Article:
About Paloma Arrigo

Paloma first sailed a boat to an island in the bay where she grew up at age 5. Since then, her passion for sailboat racing has grown to national and international competition in the ICLA4, ILCA6, Flying Junior (FJ), C420, Optimist, and Naples Sabot sailboat classes. Paloma has recently participated in the Miami, Florida, USA Orange Bowl International Youth Regatta (2022, 2023), Midwinters East (Clearwater, FL), Olympic Classes Regatta 2022 (Long Beach, CA USA; 1st place ILCA4 class), Olympic Classes Regatta 2022 (San Francisco, CA USA). She is experimenting with wing foiling as her next sailing challenge. She trains under New Zealand Olympian Susannah Chapman. She sailed for the Corona del Mar High School sailing team. In addition to her passion for sailing, she is a member of Corona del Mar High School’s water polo team.  A female coach and three-time Olympian, Melissa Seidemann lead Paloma’s training, preparing her for the challenge of league championship water polo competitions Prior she played soccer for the Slammers youth soccer team.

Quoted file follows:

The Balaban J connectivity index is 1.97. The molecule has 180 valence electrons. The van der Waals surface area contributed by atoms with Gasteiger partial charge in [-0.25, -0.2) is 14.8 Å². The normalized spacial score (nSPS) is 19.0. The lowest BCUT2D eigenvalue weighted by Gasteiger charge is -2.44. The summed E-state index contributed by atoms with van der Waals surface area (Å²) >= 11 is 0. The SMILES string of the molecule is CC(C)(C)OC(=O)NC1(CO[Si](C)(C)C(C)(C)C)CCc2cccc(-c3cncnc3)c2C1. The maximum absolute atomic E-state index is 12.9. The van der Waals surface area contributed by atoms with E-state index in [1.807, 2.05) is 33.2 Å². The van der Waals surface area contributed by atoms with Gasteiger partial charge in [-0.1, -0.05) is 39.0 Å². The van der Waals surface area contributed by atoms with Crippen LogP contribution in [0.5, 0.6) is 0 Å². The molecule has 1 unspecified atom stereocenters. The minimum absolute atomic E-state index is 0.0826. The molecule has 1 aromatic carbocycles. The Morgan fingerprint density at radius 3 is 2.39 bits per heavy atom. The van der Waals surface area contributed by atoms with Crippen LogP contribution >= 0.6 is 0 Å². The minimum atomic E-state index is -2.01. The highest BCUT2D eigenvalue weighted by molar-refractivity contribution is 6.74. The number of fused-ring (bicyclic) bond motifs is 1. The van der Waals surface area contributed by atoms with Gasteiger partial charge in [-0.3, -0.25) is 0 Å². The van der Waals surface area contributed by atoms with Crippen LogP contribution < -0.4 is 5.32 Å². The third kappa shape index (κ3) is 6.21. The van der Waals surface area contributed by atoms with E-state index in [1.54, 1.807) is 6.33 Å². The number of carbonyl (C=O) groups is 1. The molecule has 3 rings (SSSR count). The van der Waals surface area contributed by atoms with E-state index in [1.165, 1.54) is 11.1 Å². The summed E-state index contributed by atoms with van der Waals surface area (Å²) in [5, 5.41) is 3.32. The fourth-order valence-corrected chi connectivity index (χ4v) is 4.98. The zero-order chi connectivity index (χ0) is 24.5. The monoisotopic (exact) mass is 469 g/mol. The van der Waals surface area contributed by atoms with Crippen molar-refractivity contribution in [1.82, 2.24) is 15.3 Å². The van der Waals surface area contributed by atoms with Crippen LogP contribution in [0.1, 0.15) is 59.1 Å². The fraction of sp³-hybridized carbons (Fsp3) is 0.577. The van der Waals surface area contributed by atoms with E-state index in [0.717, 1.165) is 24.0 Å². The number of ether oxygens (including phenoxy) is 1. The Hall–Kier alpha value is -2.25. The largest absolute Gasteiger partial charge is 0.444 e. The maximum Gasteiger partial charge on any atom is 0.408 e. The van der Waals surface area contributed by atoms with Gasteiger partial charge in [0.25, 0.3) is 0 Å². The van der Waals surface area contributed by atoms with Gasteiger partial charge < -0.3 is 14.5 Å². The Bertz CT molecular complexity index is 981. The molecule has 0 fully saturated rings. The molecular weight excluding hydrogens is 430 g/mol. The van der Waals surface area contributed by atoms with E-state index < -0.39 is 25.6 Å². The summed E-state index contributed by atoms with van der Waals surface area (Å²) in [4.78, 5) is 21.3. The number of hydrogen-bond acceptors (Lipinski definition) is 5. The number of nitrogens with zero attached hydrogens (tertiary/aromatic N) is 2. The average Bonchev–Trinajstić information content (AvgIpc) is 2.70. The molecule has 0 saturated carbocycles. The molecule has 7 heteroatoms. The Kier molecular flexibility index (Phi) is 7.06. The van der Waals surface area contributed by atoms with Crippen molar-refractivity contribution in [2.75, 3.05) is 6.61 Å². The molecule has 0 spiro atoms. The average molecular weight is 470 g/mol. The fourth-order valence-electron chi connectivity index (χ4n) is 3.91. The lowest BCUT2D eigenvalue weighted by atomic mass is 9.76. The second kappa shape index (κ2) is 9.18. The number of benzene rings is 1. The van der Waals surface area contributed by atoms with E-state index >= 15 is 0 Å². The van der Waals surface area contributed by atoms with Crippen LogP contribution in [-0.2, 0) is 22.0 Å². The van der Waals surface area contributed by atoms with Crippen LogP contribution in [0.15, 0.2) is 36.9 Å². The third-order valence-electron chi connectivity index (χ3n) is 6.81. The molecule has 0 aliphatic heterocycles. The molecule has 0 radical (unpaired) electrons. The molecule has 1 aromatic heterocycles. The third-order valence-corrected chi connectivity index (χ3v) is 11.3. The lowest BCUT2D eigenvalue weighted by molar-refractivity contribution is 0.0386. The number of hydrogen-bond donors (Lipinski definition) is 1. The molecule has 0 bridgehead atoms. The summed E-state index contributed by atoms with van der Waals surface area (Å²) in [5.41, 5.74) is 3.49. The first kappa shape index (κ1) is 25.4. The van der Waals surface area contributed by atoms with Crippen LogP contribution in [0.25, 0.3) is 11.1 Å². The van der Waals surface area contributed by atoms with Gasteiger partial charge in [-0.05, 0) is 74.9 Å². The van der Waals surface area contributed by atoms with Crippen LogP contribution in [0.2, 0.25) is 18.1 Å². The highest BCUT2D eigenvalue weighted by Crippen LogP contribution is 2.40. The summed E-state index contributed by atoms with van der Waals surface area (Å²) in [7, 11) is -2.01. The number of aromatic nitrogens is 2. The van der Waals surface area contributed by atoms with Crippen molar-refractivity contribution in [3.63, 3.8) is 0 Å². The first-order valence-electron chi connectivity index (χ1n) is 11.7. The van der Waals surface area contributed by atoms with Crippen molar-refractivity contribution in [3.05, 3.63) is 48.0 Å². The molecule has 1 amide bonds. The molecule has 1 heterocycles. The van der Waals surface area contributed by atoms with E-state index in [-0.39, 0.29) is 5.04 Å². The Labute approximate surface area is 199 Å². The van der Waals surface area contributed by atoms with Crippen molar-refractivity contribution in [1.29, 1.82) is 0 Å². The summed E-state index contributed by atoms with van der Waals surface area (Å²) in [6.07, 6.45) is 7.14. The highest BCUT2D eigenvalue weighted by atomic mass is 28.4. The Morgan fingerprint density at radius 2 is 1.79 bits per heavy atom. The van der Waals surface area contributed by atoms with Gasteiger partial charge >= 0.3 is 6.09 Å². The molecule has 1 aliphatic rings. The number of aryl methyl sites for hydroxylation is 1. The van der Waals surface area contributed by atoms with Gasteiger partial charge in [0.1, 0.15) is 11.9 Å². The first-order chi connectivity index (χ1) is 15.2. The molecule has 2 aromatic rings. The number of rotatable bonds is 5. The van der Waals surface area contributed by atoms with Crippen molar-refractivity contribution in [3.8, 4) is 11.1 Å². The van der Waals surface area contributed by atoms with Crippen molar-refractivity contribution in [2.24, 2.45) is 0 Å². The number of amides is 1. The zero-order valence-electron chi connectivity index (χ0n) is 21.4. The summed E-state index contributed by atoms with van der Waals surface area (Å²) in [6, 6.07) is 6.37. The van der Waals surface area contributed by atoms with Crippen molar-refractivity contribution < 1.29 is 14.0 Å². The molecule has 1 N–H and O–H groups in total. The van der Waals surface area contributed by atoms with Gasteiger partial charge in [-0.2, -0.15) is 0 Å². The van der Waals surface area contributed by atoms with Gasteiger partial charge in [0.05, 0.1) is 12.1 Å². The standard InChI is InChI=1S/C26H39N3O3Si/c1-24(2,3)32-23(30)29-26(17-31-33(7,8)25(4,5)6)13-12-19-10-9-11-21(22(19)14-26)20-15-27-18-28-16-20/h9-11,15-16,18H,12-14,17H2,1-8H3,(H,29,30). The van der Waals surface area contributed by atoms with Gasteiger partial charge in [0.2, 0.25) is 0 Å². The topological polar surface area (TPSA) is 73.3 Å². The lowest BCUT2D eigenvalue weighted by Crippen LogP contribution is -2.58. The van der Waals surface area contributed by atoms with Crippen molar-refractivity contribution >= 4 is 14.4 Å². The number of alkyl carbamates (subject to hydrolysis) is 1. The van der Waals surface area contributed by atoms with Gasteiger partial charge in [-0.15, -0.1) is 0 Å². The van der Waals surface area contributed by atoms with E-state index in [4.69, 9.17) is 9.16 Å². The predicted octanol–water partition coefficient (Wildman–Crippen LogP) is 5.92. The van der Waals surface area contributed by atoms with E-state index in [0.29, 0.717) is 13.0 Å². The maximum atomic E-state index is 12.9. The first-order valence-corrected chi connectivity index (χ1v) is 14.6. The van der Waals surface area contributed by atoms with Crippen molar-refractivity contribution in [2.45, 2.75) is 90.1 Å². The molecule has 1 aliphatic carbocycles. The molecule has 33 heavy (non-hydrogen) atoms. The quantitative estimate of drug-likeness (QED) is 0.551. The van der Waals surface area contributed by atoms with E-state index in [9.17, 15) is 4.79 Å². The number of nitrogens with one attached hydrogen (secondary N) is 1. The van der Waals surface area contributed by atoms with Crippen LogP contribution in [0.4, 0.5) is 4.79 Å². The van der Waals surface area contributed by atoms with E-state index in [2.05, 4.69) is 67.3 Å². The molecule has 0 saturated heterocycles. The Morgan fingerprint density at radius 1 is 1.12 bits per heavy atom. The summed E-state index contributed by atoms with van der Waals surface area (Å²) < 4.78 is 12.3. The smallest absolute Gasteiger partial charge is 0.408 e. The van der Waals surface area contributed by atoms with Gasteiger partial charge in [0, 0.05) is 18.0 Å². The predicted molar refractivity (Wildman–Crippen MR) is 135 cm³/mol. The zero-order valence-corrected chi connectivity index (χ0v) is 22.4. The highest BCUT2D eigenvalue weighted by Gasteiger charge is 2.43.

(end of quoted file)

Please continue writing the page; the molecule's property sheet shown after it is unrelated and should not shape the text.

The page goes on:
Paloma is the youngest of three girls. Her sister Isabella (“Isa”) Arrigo graduated with honors from Corona del Mar High School. She was captain of the Corona del Mar sailing team, earning fifth in the high school girls’ national championship. She will attend Fordham University in the fall and plans to be a collegiate sailing team member.

About Team USA

Thirteen boys and thirteen girls from diverse areas of the country are competing, including the hometowns of Seattle, Miami, Long Beach, Newport Beach, Chicago, and Charleston, South Carolina.  Members of Team USA qualified to sail in the Youth World Championships by competing in Olympic Classes Regattas and other national competitions in the U.S. in the past year.

About the ILCA 4 Youth World Championship